Consider a function $\phi : \mathbb{R}^d \rightarrow \mathbb{C}$ which is continuous, satisfies $\phi(0)=1$ and is nowhere zero.

I am reading a book where the following claim is made:

Fix $z \in \mathbb{R}^d$. Let $\log$ denote the complex logarithmic function (multi-valued). Then there is a unique branch $h_z(t), 0 \leq t \leq 1$ of $\log \phi(tz), 0 \leq t \leq 1$ with the property that $h_z(0) = 0$ and such that $h_z(t)$ is continuous in $t$.

I don't understand why a continuous branch exists (why should the path $t \mapsto \phi(tz), t \in [0,1]$ not wind around the origin?). If this path doesn't wind around the origin, won't there be infinitely many possible choices of rays leaving the origin to use as branch cuts?

Many thanks for your help.


Forget about branch cuts and work with covering spaces. Consider the map $f:\mathbb{C}\to\mathbb{C}^*$ given by $f(z)=\exp(z)$. This is the universal covering space for $\mathbb{C}^*$.

Now consider the continuous path $\gamma:[0,1]\to\mathbb{C}^*$ given by $\gamma(t)=\phi(tz)$ for some fixed $z\in\mathbb{R}^d$.

By the lifting property of the universal covering, given $p\in\mathbb{C}^*$ such that $\exp(p)=\gamma(0)=1$, there exists a unique continuous lift $\widetilde{\gamma}_p:[0,1]\to\mathbb{C}$ such that $\exp(\widetilde{\gamma}_p(t))=\gamma(t)$ for all $t\in[0,1]$ and $\widetilde{\gamma}_p(0)=p$.

If you take $p=0\in\mathbb{C}$, you get the thesis.

N.B. The winding number is to be considered if you have a loop ($\gamma(0)=\gamma(1)$) and you want to lift it as a loop. Here the only request is that the lifting should be continuous and starting from $0$, so you just look at it as an arc.

Alternative approach

Remark Consider the $1$-form $\omega=\dfrac{dz}{z}$. Then, $\log(w)$, for $w\in \mathbb{C}^*$, can be written as $$\int_\gamma\omega$$ for a suitable $\gamma:[0,1]\to\mathbb{C}^*$ such that $\gamma(0)=1$ and $\gamma(1)=w$. Depending upon the number of times that $\gamma$ winds up around $0$, you will get the different values of $\log(w)$, changing for an integer multiple of $2\pi i$ (the precise multiple is given by the winding number).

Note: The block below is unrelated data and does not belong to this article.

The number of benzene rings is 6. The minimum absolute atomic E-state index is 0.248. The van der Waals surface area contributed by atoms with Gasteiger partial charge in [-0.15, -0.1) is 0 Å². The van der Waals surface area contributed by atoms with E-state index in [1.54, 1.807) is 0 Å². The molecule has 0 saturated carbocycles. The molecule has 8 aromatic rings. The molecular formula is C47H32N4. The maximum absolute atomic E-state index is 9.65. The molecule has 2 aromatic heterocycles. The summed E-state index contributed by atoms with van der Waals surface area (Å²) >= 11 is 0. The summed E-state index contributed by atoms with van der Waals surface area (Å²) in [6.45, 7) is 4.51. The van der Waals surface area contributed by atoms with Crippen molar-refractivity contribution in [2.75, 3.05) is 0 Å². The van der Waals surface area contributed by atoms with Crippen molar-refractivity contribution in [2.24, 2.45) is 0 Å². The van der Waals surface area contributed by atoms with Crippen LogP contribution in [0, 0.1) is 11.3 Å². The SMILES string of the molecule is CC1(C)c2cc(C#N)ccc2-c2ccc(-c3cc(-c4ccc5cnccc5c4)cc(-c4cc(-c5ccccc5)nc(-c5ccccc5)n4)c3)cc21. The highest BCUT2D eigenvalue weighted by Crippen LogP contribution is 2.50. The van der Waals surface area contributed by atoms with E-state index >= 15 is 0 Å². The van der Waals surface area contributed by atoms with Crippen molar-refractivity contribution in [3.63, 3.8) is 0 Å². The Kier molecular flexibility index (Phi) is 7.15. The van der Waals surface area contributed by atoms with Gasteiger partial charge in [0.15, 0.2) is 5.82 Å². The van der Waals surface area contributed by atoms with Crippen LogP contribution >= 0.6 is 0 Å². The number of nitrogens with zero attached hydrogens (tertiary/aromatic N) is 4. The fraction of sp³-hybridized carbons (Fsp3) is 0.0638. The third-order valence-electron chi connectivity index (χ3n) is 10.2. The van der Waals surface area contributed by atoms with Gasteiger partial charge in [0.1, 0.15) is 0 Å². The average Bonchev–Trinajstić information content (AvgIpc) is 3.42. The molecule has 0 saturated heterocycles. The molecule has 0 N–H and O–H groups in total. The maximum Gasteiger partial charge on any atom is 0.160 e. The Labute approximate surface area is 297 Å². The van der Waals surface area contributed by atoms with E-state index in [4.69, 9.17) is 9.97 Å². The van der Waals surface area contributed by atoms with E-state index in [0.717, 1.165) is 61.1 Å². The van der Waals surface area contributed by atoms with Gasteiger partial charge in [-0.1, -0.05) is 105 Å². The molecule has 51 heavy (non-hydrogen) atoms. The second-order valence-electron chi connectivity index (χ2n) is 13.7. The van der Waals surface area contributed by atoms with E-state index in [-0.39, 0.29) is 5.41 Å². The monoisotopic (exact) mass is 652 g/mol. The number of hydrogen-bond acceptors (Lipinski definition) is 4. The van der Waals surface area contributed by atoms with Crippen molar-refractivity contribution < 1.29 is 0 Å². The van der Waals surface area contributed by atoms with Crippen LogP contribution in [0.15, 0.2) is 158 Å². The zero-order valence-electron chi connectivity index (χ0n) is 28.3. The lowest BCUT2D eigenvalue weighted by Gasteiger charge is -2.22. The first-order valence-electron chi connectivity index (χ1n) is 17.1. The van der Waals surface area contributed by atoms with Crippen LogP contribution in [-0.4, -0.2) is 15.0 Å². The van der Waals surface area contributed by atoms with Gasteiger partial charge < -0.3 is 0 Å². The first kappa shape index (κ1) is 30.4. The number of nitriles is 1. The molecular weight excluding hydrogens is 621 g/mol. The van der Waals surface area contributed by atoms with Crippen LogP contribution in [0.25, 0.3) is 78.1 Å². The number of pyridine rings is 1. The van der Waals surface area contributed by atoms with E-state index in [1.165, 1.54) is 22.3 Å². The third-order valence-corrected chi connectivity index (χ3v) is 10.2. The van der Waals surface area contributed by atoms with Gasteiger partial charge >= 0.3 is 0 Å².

Now, set $g(t)dt=\gamma^*\omega$, i.e. $$g(t)=\dfrac{\langle z, \nabla \phi(tz)\rangle}{\phi(tz)}\;.$$ We obtain a function $g:[0,1]\to\mathbb{C}$ (as $\phi(tz)\neq 0$ for every $t$ and $z$). This function is continuous on $[0,1]$, hence integrable.

Now just take a primitive $G$ of $g$ on $[0,1]$ such that $G(0)=0$. $G:[0,1]\to\mathbb{C}$, by the Remark above, is the "logarithm" of $\gamma$.

  • $\begingroup$ this looks very elegant, and thanks for your answer, but it is too high tech for me... I don't want to seem lazy, but this comes from a book on probability theory, and it would be good to see how this works using elementary complex analysis if possible. $\endgroup$ – Frank Mar 15 '15 at 19:38
  • $\begingroup$ sorry, in my undergrad course we had fundamental groups and covering spaces before complex analysis... $\endgroup$ – wisefool Mar 15 '15 at 19:50
  • $\begingroup$ Oh, I see... in neither my undergrad or masters did we ever study such things...! though by the looks of it we certainly should. do you have a simpler explanation? $\endgroup$ – Frank Mar 15 '15 at 19:58
  • $\begingroup$ I added an equivalent approach, I hope more likely to suit your needs. $\endgroup$ – wisefool Mar 15 '15 at 20:00
  • $\begingroup$ Thanks for your help. Is it possible to give an argument purely in terms of selecting a branch of the log with a continuous argument along the path? Thinking in these naive terms I don't see why such a continuous selection of the arg is possible. If the path spirals around the origin then any branch cut will intersect it. If the path doesn't do this, won't there be many possible choices of branch cut such that the argument is continuous? I sorry to ask for such a crude methodology compared to what you have already provided... $\endgroup$ – Frank Mar 15 '15 at 22:33

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